there are many options on todays market that can do what you would like to do so it should not be a problem finding a safe product .
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Old December 4th, 2008, 07:37 AM   #7 (permalink)
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I use Simichrome polish on the nickel plated pickups on one of my guitars and it works very well. You can probably find it at your local neighborhood Harley-Davidson store.

I've seen the ash trick used to remove tarnish on a silver band and it seemed to work very well, too.

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Old December 4th, 2008, 07:58 AM   #8 (permalink)
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naval jelly... I used to use that on my bikes too. I actually tried to find some locally, and NO ONE had it... Home Depot, Lowes, Sears hardware, nobody...
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Old December 4th, 2008, 08:47 AM   #9 (permalink)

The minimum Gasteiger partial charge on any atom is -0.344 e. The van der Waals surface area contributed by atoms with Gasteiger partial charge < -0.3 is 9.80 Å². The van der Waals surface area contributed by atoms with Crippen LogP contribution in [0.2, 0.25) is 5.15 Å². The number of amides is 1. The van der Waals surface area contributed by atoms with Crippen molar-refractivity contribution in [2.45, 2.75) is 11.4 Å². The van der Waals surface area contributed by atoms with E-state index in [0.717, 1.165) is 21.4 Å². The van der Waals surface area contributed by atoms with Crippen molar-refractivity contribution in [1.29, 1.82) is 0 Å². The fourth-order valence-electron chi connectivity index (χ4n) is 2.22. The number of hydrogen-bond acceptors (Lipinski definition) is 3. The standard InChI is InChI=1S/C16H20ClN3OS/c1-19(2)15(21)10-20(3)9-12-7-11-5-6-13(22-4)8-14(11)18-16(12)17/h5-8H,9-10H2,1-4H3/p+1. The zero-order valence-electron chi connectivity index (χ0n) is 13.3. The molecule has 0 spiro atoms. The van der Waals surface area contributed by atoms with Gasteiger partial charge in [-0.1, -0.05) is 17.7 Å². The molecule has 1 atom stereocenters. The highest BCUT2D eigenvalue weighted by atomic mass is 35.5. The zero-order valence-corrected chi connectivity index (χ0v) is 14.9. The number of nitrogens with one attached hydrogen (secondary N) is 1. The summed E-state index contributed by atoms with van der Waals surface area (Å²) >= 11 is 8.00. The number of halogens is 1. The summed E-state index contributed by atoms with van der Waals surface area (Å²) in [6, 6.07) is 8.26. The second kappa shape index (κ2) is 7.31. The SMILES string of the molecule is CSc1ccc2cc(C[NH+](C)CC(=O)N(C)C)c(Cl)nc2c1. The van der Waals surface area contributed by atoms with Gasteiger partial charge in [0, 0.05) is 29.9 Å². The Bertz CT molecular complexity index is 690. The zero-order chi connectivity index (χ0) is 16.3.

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I'd be leery about naval jelly unless you want to artificially age parts--I think that's what some of the people doing relics use on their metal parts to cause (not clean up) corrosion...

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Old December 4th, 2008, 10:53 AM   #10 (permalink)
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Quote:
Originally Posted by Cassady View Post
I'd be leery about naval jelly unless you want to artificially age parts--I think that's what some of the people doing relics use on their metal parts to cause (not clean up) corrosion...

Cassady
I agree with that... naval jelly is extremely strong and is primarily designed as a rust solvent, not a tarnish remover.


As far as the tobacco ash trick goes, I actually learned about it as a kid. My parents were huge antique buffs, and I was going to antique auctions at the age of three. It is a widely known practice in antique collecting circles.